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Isaiah Kelly
Isaiah Kelly

Feder Fractals Download !!EXCLUSIVE!!

Figure 6. An example of the computer-generated fractals (black and white) viewed by the subjects for the eye-tracking results shown in Table 2. The red lines are the eye trajectories.

Feder Fractals Download

Figure 8. Visual preference for computer-generated fractals: The vertical axis in each panel corresponds to the percentage of trails for which patterns of a given D value were chosen as a function of fractal dimension (D). Each of the four different panels uses a different fractal configuration to investigate this visual preference. The fractal images are shown as insets in each panel. The main effect of fractal dimension (D) on visual preference was significant for all four types of fractal images: F8,19 = 22.16, p F8,19 = 38.01, p F8,19 = 15.68, p F8,19 = 1.54, p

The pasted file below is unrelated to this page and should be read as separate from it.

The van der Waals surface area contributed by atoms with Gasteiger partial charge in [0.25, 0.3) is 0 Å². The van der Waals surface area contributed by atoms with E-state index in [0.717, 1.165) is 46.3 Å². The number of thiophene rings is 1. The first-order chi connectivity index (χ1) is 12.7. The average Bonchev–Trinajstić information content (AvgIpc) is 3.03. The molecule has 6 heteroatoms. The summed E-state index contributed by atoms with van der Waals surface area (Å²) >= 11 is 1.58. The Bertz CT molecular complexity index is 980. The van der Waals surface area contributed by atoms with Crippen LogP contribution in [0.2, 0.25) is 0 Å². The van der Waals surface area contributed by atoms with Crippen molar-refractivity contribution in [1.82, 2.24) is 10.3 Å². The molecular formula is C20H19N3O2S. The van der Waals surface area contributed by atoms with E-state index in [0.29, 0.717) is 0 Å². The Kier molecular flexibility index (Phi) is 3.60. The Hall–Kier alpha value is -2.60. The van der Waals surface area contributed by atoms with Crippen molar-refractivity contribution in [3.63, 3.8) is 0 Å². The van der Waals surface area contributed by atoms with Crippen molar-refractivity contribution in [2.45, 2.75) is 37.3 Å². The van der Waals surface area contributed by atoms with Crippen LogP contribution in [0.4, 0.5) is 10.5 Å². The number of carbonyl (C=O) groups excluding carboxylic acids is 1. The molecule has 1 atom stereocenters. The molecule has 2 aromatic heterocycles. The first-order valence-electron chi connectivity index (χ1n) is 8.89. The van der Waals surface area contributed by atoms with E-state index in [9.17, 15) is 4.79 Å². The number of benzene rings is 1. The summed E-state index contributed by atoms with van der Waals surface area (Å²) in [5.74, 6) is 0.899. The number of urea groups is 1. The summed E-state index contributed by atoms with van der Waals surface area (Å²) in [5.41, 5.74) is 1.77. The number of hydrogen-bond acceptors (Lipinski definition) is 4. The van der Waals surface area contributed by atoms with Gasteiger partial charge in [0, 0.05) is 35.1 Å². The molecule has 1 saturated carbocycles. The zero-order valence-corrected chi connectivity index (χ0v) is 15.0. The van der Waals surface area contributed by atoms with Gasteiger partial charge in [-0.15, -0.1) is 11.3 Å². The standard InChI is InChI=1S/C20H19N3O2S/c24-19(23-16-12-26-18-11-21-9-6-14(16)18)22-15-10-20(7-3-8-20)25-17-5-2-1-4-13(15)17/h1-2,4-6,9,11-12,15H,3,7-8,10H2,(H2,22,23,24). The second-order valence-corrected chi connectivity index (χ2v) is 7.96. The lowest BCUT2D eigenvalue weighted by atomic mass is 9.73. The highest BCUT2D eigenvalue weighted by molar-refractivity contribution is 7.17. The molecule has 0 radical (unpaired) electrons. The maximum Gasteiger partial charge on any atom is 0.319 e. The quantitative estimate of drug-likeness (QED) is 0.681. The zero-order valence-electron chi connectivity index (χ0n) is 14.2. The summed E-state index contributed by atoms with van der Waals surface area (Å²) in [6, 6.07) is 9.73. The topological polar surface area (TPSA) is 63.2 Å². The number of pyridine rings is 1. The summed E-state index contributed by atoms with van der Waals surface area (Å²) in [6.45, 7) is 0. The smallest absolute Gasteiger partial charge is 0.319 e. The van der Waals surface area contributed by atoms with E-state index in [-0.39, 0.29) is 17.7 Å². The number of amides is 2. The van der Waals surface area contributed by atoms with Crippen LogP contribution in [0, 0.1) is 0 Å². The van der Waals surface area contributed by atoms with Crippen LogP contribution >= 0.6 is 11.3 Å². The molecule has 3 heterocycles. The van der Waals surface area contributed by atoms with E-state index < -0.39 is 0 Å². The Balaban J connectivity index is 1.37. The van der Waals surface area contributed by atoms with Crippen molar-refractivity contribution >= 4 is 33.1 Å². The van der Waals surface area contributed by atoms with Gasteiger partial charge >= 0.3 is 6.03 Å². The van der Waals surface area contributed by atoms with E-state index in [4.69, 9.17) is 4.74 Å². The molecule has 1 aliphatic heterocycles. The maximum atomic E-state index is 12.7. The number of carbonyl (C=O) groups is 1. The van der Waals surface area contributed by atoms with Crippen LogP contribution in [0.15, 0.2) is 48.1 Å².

In particular, the blood circulatory system distributes the blood in the whole body starting from an organ of large size and reaching individual cells. To achieve this, the distribution network starts from a large artery leaving the heart and branches out in many levels. At each level, the number of branches increases while their diameter decreases in order to reach and feed all cells. This is a mathematical property of fractals in 3D which are constructed as space filling objects [2].